Stages of being laid off


Life / Monday, December 18th, 2017

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I am officially 1/2 of the way through my contract. It’s a real shame that it is so close to Christmas. I have this inevitable gloom of uncertainty hanging over my head. I know, suck it up and apply for a new job. I have. I’ve applied for well over 10 jobs. I am just stuck and defeated.



We just bought a house that we love 4 months before being laid off. The house sat on the market for over a year before selling. I doubt we’ll be able to have a quick sell with that type of turn around. Did I mention we really like the house?! Some more negatives: Greg’s still employed there, his son gets free tuition, and his daughter already lives an hour away with her mother. It’s hard to just up and leave with all of this in the background. I’ll be losing health insurance, student loan forgiveness, and probably my mind by the end of spring semester.

I’m going to share my feelings through out this experience. I’m sure people can relate. I hope you never have to. It’s similar to the 5 Stages of Grief, instead these are the 7 Stages of being laid off.

 

1. Fear

I received a phone call from the President’s secretary around 9:30am on a Monday morning “The president wants to see you.” I just knew it was bad. I told my office mate, “Welp, I’m going to get fired.” My coworkers thought it was good news because I was just interviewed by the newspaper and the local radio about a unique course I was teaching at the college. They thought it was going to be good news..

 

2. Foresight

Like I said above, I saw it coming. As I walked to the office there was a security guard leaning against the wall. “Yup.” When I walked in, someone just walked out. Little did I or anyone else know it was going to be a fun-filled day of 30 people being laid off! He asks me to sit down, then reads off of a piece of paper, no eye contact, no regret. He didn’t know me, or anyone else he laid off that day. The man’s only been in this position for 4 months. He didn’t care, he doesn’t care.



3. Annoyance

I was so annoyed! I worked hard, every-single-day! I put in well over the 37.5 hours I was being paid for a week. I came in at night, on the weekends, early, late. I worked events that weren’t required of me. I worked so hard and it meant absolutely nothing.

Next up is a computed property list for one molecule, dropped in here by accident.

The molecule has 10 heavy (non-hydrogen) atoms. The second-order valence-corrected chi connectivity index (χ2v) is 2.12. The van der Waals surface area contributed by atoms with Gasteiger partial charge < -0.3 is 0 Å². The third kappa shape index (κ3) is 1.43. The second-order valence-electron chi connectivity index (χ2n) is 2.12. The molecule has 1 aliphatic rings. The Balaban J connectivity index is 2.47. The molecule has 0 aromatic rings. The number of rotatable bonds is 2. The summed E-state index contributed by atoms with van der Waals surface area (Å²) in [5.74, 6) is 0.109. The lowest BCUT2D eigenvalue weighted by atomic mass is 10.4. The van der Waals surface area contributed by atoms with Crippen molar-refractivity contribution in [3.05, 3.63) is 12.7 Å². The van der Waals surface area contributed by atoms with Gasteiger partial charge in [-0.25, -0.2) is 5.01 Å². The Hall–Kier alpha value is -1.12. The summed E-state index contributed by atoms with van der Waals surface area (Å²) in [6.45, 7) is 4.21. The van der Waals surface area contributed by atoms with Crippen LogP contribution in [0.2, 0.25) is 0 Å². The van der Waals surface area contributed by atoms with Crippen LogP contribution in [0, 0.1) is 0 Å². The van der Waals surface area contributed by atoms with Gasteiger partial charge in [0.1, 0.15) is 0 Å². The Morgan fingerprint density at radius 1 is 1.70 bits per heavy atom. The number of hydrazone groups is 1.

4. Depression/uncertainty

You spend a lot of time thinking “I’m not good enough. I deserved this. I’m horrible at my job.” I went to work everyday for the rest of fall semester. The world continues to turn and people move on. People get over it, but you don’t. You really start to feel unwanted and deserving.



5. Anger

The terms of my layoff allows my department to hire a full-time tenure track position. Which I was not. So they’re in the process of hiring someone to TEACH THE CLASSES I TEACH! I know they had no say or control of the situation, but still. The college wants to save money, so they’re going to hire someone and pay them MORE than me to do what I was doing. I probably shouldn’t be so upset about this. I’m just in the angry phase right now. I feel bad for the people around me.

 

6. Acceptance

I’m trying to make my way into this mindset. It’s challenging when you’re practically Ash from Evil Dead. I believe I deserved my job because I went above and beyond. But I think everyone there could make this claim.

7. Positive attitude for what’s next

All I can say is I’m trying… planning, waiting..



I have some side jobs now like driving for Uber on the weekends and taking my real estate exam this month. I’ll continue applying for various positions. Maybe something will open up.

 

Remember, enjoy the little things.

 

One Reply to “Stages of being laid off”

  1. 🙁
    Cannot say much, as this is so upsetting and unsettling.
    I did go through a similar experience. I worked in OH at a good hospital, good laboratory, and did an exemplary job. I was an excellent employee and supervisor of a busy department that included Hematology, Coagulation, Special Hematology. Without warning, my position and that of like positions throughout the lab and entire hospital were called to a huge auditorium meeting to learn out fate. At least I had vacation and sick time accrued; at least they gave us some severance. I did not mind loss of health insurance as I did not use it. I did mind the impact on my career. (Within a few months, in all departments .. gradually our ‘jobs’ were assigned to those who had been assistants. That part may have hurt the most. We were still out.)

    All I can advise is, BELIEVE. As you have displayed, you can tackle nearly anything and successfully fulfill it. This is no different. Have FAITH in all that you are and KNOW that that door closed only to allow a new door with a brighter opportunity. Onward and Upward are all you can know. Until, keep on keeping on; exercise; oh yeah, and meditate. You are more than a job, and you give much more than any job requires. The Universe has a way of reward (and no resident/president can take it away.)
    XOXOX

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